Doctor Manhattan likens Laurie's birth to the "thermodynamic miracle" of "turning air into gold". In the comic, Doctor Manhattan elaborates that a "thermodynamic miracle" is an event which is incredibly energetically unfavorable, such as an oxygen atom spontaneously turning into a gold atom. In quantum mechanics, although the odds are beyond astronomical, such a classically-forbidden event can still occur.
In the finale, Laurie remarks that Jon (Doctor Manhattan) would say "nothing ever ends". In the comic book, the meaning of this comment is more obvious. The line is delivered by Doctor Manhattan in response to Ozymandias asking if Ozymandias' plan will turn out to be worth the sacrifice "in the end".
Near the end of the graphic novel, a newspaper headline can be seen: "R.R. Runs for President." Though we are led to think R.R. is Ronald Reagan, the initials turn out, a few pages later, to stand for Robert Redford. The film simply changes the reference to Reagan, with no mention of Redford.
Richard Nixon's address to the world at the end of the film is strikingly similar to George W. Bush's response to the September 11 attacks: "None of us will ever forget this day, yet we go forward to defend freedom, and all that is good, and just in our world. Thank you, good night, and God bless America." In the film, Nixon's line is "This is a day we shall never forget. And yet we go forward to defend the human race, and all that is good and just in our world. Thank you. God bless us all."
When the robber in entering Adrian Veidt's building just before the lift opens, the arrow glows purple. This is the symbol of Pyramid Co.
As Dr. Manhattan transports a generator to Veidt's laboratory, a large sign is visible in Karnak reading '(S)ub (Q)uantum (U)nified (I)ntrinsic Field (D)evice', the first letters forming the word SQUID when read top to bottom. At the same time, the first generator emits tentacle-like energy emanations housed in a plasma sphere, upon going off the first time and again in New York just before exploding. This is a reference to the original ending of the comic series, which centered on Veidt's creation of a squid-like creature.
In the first trailer released for this film, the only discernible words spoken (apart from the song) are by the two Watchmen who die in the film. Both are given as voice-overs (The Comedian's "God help us all" and Rorschach's "The world will look up and shout 'save us!' and I'll whisper 'no'")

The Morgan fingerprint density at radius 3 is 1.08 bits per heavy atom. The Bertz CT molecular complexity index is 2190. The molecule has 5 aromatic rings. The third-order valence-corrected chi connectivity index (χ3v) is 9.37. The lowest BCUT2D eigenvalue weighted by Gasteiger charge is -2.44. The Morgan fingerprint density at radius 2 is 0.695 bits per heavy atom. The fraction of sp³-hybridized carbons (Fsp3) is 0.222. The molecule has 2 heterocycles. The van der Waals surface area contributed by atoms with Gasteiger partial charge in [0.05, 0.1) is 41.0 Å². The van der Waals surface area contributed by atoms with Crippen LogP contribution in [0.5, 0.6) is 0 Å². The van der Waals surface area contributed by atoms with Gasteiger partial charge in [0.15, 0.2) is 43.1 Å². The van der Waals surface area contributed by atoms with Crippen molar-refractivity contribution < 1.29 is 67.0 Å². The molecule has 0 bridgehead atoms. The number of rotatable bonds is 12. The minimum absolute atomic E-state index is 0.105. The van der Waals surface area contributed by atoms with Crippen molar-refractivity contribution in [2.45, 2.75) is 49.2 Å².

While Rorschach and Nite Owl are investigating Pyramid International at Veidt Interprises, we can see the Palette of Narmer, an ancient Egyptian work of art, on the mantle above Veidt's cabinets. The palette recounts the rise to power of King Narmer, who, after much violence, united the Upper and Lower Kingdoms of Egypt under one ruler. Similarly, in the film Ozymandias plots to unify the divided nations of the world against a common enemy by globally committing acts of violence in framing Dr. Manhattan.
As Adrian Veidt (Ozymandias) is speaking with the 'captains of industry' and they move into the lobby area, a Muzak / elevator music version of Tears for Fears "Everybody Wants to Rule the World" can be heard playing.
While Veidt talks to the press, the Twin Towers of the World Trade Center can be seen outside his office window. A blimp is also in the background, and appears to be flying towards the towers very slowly. At the end when New York is in ruins and Veidt Enterprises is rebuilding the city, the towers still stand, unharmed.
When Nite Owl and Rorschach break into Veidt's office, Rorschach stands in front of a number of Egyptian items. The largest of them is clearly the famous Palette of Narmer, which shows one of the earliest known depictions of a pharaoh.
Lee Iacocca wasn't informed about his portrayal in this film, and wasn't pleased when he heard that he was killed off during the attempted assassination on Veidt. Zack Snyder said: "It's nothing against Lee; I think Lee's awesome. But he was just in the wrong place at the wrong time." About the legal ramifications, Snyder added: "I think we got away with it because the movie has a satirical quality to it. And there were so many other famous people [in the film], lookalikes of Richard Nixon, Annie Leibovitz, or John F. Kennedy. These are the people that we need in the movie to try and create this '80s vibe. And so, when we had the scene where Adrian was meeting with the captains of industry, Lee just kinda jumped out as a famous person you identify with the '80s, but also with being in the automotive industry." Lee later admitted that the actor Walter Addison looked good in the part.
Towards the end of the movie, the word Pioneer above the New Frontiersman logo has Rorschach's "calling card" symbol using a backwards P in front of Pioneer.